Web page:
Shortsighted view

This viewpoint, however, is generally shortsighted. Radiologists have been among the highest-paid physicians in the U.S. What message does it send to our referring physician colleagues when we outsource the least desirable aspects of our trade?

Some radiologists answer by stating that they are simply taking advantage of the market. Some state that other specialty physicians have made their choices -- they could have chosen a specialty that didn't require night work. Others state that it is the only way they can keep up with the volume of day work.

Whatever argument (reasonable or otherwise) the radiologist tries to make, it generally falls on skeptical ears. When asked, ER physicians usually state they would prefer their local group to cover the night. Worse, when radiologists who outsource their off-hours responsibilities are asked the same question, they actually agree with them; ideally, the local group should report all imaging irrespective of when it was performed.

Few groups, however, have taken the bold strategic decision to "take back the night," recognizing that outsourcing off-hours reporting sends mixed signals to their stakeholders, potentially undermining the group's value proposition, and even sometimes affecting patient care. Some groups may be considering it, given the reimbursement climate and revenue shortfalls these groups are beginning to witness.

Services no longer required?

As a natural consequence of ceding off-hours responsibilities, medical colleagues and hospital administrations have now asked the question, "Why do we need this group at all?" Claims by local radiologists that they are critical to patient care between the hours of 8 a.m. and 6 p.m. may appear disingenuous when suddenly they are all too happy to outsource the reporting as dusk approaches.

A number of radiology groups across the country have lost their franchises altogether, as their medical colleagues and hospital administrations perceive they can find better value elsewhere. Paradoxically, the incoming groups often use teleradiology to manage some of their daily workflow, distributing the caseload across their network. Without realizing it, the exiting radiology group has inadvertently convinced its organization that the radiology value proposition can be outsourced during the day, too.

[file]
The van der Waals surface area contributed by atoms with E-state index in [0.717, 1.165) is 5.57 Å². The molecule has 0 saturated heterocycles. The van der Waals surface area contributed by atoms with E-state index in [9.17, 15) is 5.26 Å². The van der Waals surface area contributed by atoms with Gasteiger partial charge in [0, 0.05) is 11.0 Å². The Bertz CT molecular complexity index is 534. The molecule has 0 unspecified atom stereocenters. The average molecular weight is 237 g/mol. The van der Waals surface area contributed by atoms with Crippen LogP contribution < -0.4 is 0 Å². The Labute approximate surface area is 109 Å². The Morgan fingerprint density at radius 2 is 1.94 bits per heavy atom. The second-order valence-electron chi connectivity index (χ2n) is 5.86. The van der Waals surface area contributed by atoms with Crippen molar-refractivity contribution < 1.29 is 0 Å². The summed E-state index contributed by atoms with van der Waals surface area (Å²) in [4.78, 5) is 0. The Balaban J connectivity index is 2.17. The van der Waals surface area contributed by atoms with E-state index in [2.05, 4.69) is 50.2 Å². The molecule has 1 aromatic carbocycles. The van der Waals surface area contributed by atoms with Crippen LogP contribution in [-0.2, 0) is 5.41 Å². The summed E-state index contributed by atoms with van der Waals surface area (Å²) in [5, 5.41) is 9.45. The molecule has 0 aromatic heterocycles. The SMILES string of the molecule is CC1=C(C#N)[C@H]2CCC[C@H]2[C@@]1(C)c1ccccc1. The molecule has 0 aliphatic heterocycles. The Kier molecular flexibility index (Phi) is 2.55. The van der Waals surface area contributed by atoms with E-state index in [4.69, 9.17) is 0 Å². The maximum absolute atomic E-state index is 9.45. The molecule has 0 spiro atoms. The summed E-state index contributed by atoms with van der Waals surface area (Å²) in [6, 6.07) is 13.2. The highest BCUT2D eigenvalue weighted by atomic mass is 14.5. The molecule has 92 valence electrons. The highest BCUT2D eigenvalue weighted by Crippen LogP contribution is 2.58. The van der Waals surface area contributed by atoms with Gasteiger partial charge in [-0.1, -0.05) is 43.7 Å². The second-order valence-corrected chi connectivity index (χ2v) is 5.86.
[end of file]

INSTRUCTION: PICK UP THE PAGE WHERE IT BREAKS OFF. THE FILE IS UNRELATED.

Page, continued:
This, to be sure, is unfortunate for all parties involved and is usually a last resort. Often there are other factors contributing to the local radiology group's demise. Perhaps it had been unwilling to renegotiate its contract in good faith, or it had failed to participate in strategic growth opportunities with the hospital. Maybe customer service was poor, or larger groups had failed to fully subspecialize their workflow.

Whose interest?

These shortcomings get to the very crux of the issue. Does the group have the best interest of the patient and the organization at heart, or is it guided predominantly by self-interest? We, as radiologists, should be asking ourselves how and where we create value for patients and the organizations we serve.

If the employing organization believes it can achieve the same value at less cost from another group, why should it persist in supporting a group that it perceives as less valuable? It is only natural that the hospital and medical leadership will favor a radiology group that is able to collaborate and align its interests with those of the organization as a whole. Radiology groups should not be surprised if they are replaced when they are guided predominantly by self-interest and unwillingness to engage positively with their employers.

The usual response when radiologists lose their franchise is to become defensive, even incredulous. But such decisions do not often occur in a vacuum; honest, open-minded reflection will usually identify red flags from the preceding years -- situations that could, and sometimes should, have been handled differently.

This dynamic, however, is certainly not a one-way street. There are circumstances when a hospital organization has been solely driven by the financial bottom line: Where can it find the cheapest group regardless of quality? This scenario undermines its value proposition, too -- to deliver medical outcomes in the best interests of the patient and not the financial bottom line of the hospital.